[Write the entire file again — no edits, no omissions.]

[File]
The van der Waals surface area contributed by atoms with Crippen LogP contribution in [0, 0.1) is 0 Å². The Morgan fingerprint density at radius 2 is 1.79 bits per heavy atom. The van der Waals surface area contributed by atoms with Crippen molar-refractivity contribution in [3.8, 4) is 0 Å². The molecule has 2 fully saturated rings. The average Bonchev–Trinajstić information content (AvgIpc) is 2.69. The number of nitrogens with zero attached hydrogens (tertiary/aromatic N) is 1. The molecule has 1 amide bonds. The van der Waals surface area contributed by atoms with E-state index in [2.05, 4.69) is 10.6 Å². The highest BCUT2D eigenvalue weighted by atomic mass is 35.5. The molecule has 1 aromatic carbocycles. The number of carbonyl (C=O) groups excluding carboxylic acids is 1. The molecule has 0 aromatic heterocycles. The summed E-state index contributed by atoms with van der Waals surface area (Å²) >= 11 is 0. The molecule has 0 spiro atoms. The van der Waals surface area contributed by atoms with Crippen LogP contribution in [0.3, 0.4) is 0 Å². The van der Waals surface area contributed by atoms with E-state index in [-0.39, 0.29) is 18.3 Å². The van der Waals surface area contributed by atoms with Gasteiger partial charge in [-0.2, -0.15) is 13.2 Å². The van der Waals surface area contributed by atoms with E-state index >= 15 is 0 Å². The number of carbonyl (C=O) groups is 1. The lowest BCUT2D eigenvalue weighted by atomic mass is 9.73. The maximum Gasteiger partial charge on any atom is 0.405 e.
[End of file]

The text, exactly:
The van der Waals surface area contributed by atoms with Crippen LogP contribution in [0, 0.1) is 0 Å². The Morgan fingerprint density at radius 2 is 1.79 bits per heavy atom. The van der Waals surface area contributed by atoms with Crippen molar-refractivity contribution in [3.8, 4) is 0 Å². The molecule has 2 fully saturated rings. The average Bonchev–Trinajstić information content (AvgIpc) is 2.69. The number of nitrogens with zero attached hydrogens (tertiary/aromatic N) is 1. The molecule has 1 amide bonds. The van der Waals surface area contributed by atoms with E-state index in [2.05, 4.69) is 10.6 Å². The highest BCUT2D eigenvalue weighted by atomic mass is 35.5. The molecule has 1 aromatic carbocycles. The number of carbonyl (C=O) groups excluding carboxylic acids is 1. The molecule has 0 aromatic heterocycles. The summed E-state index contributed by atoms with van der Waals surface area (Å²) >= 11 is 0. The molecule has 0 spiro atoms. The van der Waals surface area contributed by atoms with Crippen LogP contribution in [0.3, 0.4) is 0 Å². The van der Waals surface area contributed by atoms with E-state index in [-0.39, 0.29) is 18.3 Å². The van der Waals surface area contributed by atoms with Gasteiger partial charge in [-0.2, -0.15) is 13.2 Å². The van der Waals surface area contributed by atoms with E-state index >= 15 is 0 Å². The number of carbonyl (C=O) groups is 1. The lowest BCUT2D eigenvalue weighted by atomic mass is 9.73. The maximum Gasteiger partial charge on any atom is 0.405 e.